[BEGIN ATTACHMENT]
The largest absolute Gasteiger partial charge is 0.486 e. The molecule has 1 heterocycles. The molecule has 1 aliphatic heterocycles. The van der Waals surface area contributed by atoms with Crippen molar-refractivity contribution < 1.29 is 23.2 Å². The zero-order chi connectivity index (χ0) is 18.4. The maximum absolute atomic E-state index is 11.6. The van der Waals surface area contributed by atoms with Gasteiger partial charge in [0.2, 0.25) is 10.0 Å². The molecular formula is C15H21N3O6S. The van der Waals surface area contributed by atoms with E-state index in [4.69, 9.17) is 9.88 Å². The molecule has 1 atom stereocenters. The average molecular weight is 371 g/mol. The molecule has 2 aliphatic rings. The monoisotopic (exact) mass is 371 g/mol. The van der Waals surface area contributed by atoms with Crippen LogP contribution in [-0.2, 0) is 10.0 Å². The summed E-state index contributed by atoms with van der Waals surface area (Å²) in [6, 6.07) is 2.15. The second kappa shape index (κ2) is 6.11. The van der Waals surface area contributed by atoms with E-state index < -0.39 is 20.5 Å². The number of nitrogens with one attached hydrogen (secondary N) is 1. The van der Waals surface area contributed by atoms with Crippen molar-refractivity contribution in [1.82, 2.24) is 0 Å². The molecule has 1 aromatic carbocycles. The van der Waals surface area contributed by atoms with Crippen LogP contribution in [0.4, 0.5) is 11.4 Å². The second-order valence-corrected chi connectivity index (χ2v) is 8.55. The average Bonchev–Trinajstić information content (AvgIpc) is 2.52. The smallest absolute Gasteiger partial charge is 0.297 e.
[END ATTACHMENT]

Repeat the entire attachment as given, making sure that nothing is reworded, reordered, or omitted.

The largest absolute Gasteiger partial charge is 0.486 e. The molecule has 1 heterocycles. The molecule has 1 aliphatic heterocycles. The van der Waals surface area contributed by atoms with Crippen molar-refractivity contribution < 1.29 is 23.2 Å². The zero-order chi connectivity index (χ0) is 18.4. The maximum absolute atomic E-state index is 11.6. The van der Waals surface area contributed by atoms with Gasteiger partial charge in [0.2, 0.25) is 10.0 Å². The molecular formula is C15H21N3O6S. The van der Waals surface area contributed by atoms with E-state index in [4.69, 9.17) is 9.88 Å². The molecule has 1 atom stereocenters. The average molecular weight is 371 g/mol. The molecule has 2 aliphatic rings. The monoisotopic (exact) mass is 371 g/mol. The van der Waals surface area contributed by atoms with Crippen LogP contribution in [-0.2, 0) is 10.0 Å². The summed E-state index contributed by atoms with van der Waals surface area (Å²) in [6, 6.07) is 2.15. The second kappa shape index (κ2) is 6.11. The van der Waals surface area contributed by atoms with E-state index < -0.39 is 20.5 Å². The number of nitrogens with one attached hydrogen (secondary N) is 1. The van der Waals surface area contributed by atoms with Crippen molar-refractivity contribution in [1.82, 2.24) is 0 Å². The molecule has 1 aromatic carbocycles. The van der Waals surface area contributed by atoms with Crippen LogP contribution in [0.4, 0.5) is 11.4 Å². The second-order valence-corrected chi connectivity index (χ2v) is 8.55. The average Bonchev–Trinajstić information content (AvgIpc) is 2.52. The smallest absolute Gasteiger partial charge is 0.297 e.